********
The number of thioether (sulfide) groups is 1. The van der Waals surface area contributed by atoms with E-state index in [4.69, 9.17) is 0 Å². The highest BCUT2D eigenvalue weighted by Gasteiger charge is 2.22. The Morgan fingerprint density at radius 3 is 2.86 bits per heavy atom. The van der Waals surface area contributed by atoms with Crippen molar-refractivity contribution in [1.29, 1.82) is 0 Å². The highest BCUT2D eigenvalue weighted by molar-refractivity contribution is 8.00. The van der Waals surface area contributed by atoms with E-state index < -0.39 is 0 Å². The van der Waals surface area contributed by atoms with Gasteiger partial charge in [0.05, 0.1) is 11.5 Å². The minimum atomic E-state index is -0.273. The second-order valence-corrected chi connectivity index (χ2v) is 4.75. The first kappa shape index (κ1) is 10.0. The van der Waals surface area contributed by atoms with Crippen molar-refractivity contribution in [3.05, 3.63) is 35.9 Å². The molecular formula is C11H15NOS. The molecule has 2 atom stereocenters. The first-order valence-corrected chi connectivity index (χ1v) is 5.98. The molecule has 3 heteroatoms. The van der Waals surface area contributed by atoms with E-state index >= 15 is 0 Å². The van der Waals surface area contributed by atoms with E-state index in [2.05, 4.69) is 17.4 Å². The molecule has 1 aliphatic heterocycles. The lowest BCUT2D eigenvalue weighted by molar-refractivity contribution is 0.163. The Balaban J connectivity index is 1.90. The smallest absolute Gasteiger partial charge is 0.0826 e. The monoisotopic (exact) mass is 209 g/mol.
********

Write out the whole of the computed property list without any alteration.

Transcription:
The number of thioether (sulfide) groups is 1. The van der Waals surface area contributed by atoms with E-state index in [4.69, 9.17) is 0 Å². The highest BCUT2D eigenvalue weighted by Gasteiger charge is 2.22. The Morgan fingerprint density at radius 3 is 2.86 bits per heavy atom. The van der Waals surface area contributed by atoms with Crippen molar-refractivity contribution in [1.29, 1.82) is 0 Å². The highest BCUT2D eigenvalue weighted by molar-refractivity contribution is 8.00. The van der Waals surface area contributed by atoms with E-state index < -0.39 is 0 Å². The van der Waals surface area contributed by atoms with Gasteiger partial charge in [0.05, 0.1) is 11.5 Å². The minimum atomic E-state index is -0.273. The second-order valence-corrected chi connectivity index (χ2v) is 4.75. The first kappa shape index (κ1) is 10.0. The van der Waals surface area contributed by atoms with Crippen molar-refractivity contribution in [3.05, 3.63) is 35.9 Å². The molecular formula is C11H15NOS. The molecule has 2 atom stereocenters. The first-order valence-corrected chi connectivity index (χ1v) is 5.98. The molecule has 3 heteroatoms. The van der Waals surface area contributed by atoms with E-state index >= 15 is 0 Å². The van der Waals surface area contributed by atoms with E-state index in [2.05, 4.69) is 17.4 Å². The molecule has 1 aliphatic heterocycles. The lowest BCUT2D eigenvalue weighted by molar-refractivity contribution is 0.163. The Balaban J connectivity index is 1.90. The smallest absolute Gasteiger partial charge is 0.0826 e. The monoisotopic (exact) mass is 209 g/mol.